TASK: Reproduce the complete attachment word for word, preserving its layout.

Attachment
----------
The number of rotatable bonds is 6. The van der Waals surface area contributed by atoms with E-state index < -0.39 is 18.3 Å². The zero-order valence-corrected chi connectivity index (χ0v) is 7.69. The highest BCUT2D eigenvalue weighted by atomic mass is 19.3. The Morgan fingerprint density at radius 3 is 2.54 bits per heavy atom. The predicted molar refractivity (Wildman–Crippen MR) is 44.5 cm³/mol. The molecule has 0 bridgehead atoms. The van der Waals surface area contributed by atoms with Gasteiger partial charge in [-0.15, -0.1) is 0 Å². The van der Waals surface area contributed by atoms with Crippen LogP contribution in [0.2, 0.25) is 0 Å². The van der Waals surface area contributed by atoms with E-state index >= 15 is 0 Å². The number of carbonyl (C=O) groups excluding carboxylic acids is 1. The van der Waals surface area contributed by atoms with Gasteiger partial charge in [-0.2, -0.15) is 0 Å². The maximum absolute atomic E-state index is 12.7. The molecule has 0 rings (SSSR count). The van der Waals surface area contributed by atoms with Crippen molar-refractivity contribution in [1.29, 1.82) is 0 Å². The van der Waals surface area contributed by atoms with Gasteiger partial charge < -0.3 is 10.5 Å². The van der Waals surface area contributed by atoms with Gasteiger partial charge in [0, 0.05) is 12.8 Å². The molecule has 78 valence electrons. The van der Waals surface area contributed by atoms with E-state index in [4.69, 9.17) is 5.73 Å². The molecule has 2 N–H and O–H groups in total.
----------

The number of rotatable bonds is 6. The van der Waals surface area contributed by atoms with E-state index < -0.39 is 18.3 Å². The zero-order valence-corrected chi connectivity index (χ0v) is 7.69. The highest BCUT2D eigenvalue weighted by atomic mass is 19.3. The Morgan fingerprint density at radius 3 is 2.54 bits per heavy atom. The predicted molar refractivity (Wildman–Crippen MR) is 44.5 cm³/mol. The molecule has 0 bridgehead atoms. The van der Waals surface area contributed by atoms with Gasteiger partial charge in [-0.15, -0.1) is 0 Å². The van der Waals surface area contributed by atoms with Crippen LogP contribution in [0.2, 0.25) is 0 Å². The van der Waals surface area contributed by atoms with E-state index >= 15 is 0 Å². The number of carbonyl (C=O) groups excluding carboxylic acids is 1. The van der Waals surface area contributed by atoms with Gasteiger partial charge in [-0.2, -0.15) is 0 Å². The maximum absolute atomic E-state index is 12.7. The molecule has 0 rings (SSSR count). The van der Waals surface area contributed by atoms with Crippen molar-refractivity contribution in [1.29, 1.82) is 0 Å². The van der Waals surface area contributed by atoms with Gasteiger partial charge < -0.3 is 10.5 Å². The van der Waals surface area contributed by atoms with Gasteiger partial charge in [0, 0.05) is 12.8 Å². The molecule has 78 valence electrons. The van der Waals surface area contributed by atoms with E-state index in [4.69, 9.17) is 5.73 Å². The molecule has 2 N–H and O–H groups in total.